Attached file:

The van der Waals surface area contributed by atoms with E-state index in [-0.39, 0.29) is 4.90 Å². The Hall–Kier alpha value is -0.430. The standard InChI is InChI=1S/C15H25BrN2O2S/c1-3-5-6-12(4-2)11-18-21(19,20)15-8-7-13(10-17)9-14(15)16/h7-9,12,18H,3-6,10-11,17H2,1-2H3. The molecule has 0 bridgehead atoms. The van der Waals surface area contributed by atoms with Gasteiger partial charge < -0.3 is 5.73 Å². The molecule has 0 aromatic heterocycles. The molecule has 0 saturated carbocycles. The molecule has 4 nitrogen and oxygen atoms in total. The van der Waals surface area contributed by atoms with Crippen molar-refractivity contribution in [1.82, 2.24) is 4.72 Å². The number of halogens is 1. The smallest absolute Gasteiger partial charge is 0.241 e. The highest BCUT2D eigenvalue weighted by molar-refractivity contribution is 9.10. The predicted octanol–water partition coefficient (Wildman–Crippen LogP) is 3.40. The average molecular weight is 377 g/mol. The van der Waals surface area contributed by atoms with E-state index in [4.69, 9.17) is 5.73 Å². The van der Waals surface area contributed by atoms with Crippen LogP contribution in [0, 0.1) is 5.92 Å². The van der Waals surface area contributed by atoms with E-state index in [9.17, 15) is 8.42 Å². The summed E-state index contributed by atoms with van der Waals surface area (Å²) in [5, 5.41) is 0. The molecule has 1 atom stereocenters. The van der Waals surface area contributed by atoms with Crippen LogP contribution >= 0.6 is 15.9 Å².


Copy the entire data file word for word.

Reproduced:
The van der Waals surface area contributed by atoms with E-state index in [-0.39, 0.29) is 4.90 Å². The Hall–Kier alpha value is -0.430. The standard InChI is InChI=1S/C15H25BrN2O2S/c1-3-5-6-12(4-2)11-18-21(19,20)15-8-7-13(10-17)9-14(15)16/h7-9,12,18H,3-6,10-11,17H2,1-2H3. The molecule has 0 bridgehead atoms. The van der Waals surface area contributed by atoms with Gasteiger partial charge < -0.3 is 5.73 Å². The molecule has 0 aromatic heterocycles. The molecule has 0 saturated carbocycles. The molecule has 4 nitrogen and oxygen atoms in total. The van der Waals surface area contributed by atoms with Crippen molar-refractivity contribution in [1.82, 2.24) is 4.72 Å². The number of halogens is 1. The smallest absolute Gasteiger partial charge is 0.241 e. The highest BCUT2D eigenvalue weighted by molar-refractivity contribution is 9.10. The predicted octanol–water partition coefficient (Wildman–Crippen LogP) is 3.40. The average molecular weight is 377 g/mol. The van der Waals surface area contributed by atoms with E-state index in [4.69, 9.17) is 5.73 Å². The van der Waals surface area contributed by atoms with Crippen LogP contribution in [0, 0.1) is 5.92 Å². The van der Waals surface area contributed by atoms with E-state index in [9.17, 15) is 8.42 Å². The summed E-state index contributed by atoms with van der Waals surface area (Å²) in [5, 5.41) is 0. The molecule has 1 atom stereocenters. The van der Waals surface area contributed by atoms with Crippen LogP contribution >= 0.6 is 15.9 Å².